The reason why Terk (full name Terkina) is female is that, according to producer Bonnie Arnold, when male voice actors auditioned to voice the part, none of them clicked. When Rosie O Donnell stepped in to audition to voice the character, Arnold said of the character's gender change, "You don't have to be a guy to be a best friend."
Cleo the goldfish is the only female animal character in Pinocchio
The movie Chicken Little originally stuck to the fable by using a female Chicken Little and you can even see the original opening with the female Chicken Little on the DVD special features. Michael Eisner had her changed to a boy to appeal better to little boys, because he believed boys would refuse to watch a film with a female lead. This from the guy that was the driving force behind The Little Mermaid.
A blogpost by Radical Misfit Eeni B. Bella StinggRose called Sexism in the Books Read by Children I Know talks about the gender stereotyping of female animal characters, the "male animal is default" phenomenon, and the ratio of male to female animal characters in a given story or book.
In the not-a-sequelto-Bloom County-series, Outland. In the strip, a woman asked why all the well-known animal characters in comics and animation are all male; any female animal characters were just The Girlfriend. Opus announced that the strip was just about to hire the first major female animal character star to join the main cast, Hazel the Hedgehog. In a brilliant sequence that ran for weeks, she lampshaded why most animal characters are male. (Are we asking girls to identify with a "little pig-rodent"? Can she participate in a slapstick pie fight if depicting violence against females is taboo? Is she still her own distinct character if we have to Put A Bow On Her Head?)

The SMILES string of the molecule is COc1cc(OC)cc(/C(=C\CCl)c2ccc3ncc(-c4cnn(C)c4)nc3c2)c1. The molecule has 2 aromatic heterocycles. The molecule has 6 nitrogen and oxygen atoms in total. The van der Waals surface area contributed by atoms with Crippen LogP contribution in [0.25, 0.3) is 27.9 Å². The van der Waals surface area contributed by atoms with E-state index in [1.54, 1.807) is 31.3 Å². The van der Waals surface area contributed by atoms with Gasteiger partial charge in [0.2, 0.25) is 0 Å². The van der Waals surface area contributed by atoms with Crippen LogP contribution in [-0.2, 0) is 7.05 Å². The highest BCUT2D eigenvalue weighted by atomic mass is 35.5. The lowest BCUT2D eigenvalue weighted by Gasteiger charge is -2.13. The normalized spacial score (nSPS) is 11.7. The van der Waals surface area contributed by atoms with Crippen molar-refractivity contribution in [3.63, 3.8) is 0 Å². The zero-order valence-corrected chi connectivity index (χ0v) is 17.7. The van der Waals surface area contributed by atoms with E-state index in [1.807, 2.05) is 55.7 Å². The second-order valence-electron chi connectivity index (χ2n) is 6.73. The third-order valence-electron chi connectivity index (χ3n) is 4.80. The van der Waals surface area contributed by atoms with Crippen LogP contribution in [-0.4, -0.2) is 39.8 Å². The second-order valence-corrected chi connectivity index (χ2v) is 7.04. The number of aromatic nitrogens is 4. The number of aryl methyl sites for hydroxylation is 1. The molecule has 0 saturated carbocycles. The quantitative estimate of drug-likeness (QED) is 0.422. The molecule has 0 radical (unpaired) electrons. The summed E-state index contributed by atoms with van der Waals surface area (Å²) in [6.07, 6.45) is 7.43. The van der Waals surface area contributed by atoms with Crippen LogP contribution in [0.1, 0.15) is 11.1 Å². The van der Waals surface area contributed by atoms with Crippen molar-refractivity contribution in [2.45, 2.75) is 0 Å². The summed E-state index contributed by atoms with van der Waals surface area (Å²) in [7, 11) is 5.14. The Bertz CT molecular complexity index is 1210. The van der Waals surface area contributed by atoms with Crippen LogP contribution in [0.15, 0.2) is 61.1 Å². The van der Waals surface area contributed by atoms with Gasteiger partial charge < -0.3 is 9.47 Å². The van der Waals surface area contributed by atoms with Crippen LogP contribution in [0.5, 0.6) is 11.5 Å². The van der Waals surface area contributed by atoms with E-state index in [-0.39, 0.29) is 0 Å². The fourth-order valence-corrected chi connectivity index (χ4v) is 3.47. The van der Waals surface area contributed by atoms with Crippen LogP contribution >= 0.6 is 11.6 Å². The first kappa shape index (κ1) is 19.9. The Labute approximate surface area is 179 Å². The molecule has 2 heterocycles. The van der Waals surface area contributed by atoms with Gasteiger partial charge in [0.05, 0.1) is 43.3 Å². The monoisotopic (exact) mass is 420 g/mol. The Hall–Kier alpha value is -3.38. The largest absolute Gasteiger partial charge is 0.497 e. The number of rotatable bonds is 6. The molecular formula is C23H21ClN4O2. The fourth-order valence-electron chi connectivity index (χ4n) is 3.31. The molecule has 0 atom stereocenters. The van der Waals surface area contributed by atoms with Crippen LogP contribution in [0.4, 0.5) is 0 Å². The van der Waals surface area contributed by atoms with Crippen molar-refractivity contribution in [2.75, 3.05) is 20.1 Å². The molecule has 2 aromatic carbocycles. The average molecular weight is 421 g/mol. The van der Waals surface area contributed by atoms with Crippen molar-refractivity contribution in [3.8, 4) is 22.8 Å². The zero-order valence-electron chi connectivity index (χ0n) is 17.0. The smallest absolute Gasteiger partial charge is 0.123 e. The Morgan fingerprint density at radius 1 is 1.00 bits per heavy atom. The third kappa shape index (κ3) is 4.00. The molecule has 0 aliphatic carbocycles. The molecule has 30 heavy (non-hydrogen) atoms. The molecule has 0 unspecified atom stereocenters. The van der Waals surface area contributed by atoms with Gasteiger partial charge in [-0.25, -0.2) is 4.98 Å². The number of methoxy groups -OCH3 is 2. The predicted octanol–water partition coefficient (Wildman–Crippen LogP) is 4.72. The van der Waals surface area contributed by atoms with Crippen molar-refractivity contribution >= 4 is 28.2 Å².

Krystal from the Star Fox franchise was originally going to be a fierce, magical, heroic, strong, capable 16 year old protagonist of the game Dinosaur Planet. She was tasked with traveling through time, fighting prehistoric monsters with her magical staff, and saving the world. But as development neared completion, the strategy for the game changed. It was rewritten and redesigned to have Krystal be a Damsel in Distress, and was released in 2002 as Star Fox Adventures for the Nintendo Game Cube.
Subversions, Inversions, Exceptions, and Aversions
Anime and Manga
The titular protagonist of Chi's Sweet Home and Chis New Address is a female kitten. She also has a platonic friendship with a male kitten named Cocchi, which is uncommon.
Home on the Range features three female main protagonists, cows Maggie, Grace, and Mrs. Calloway.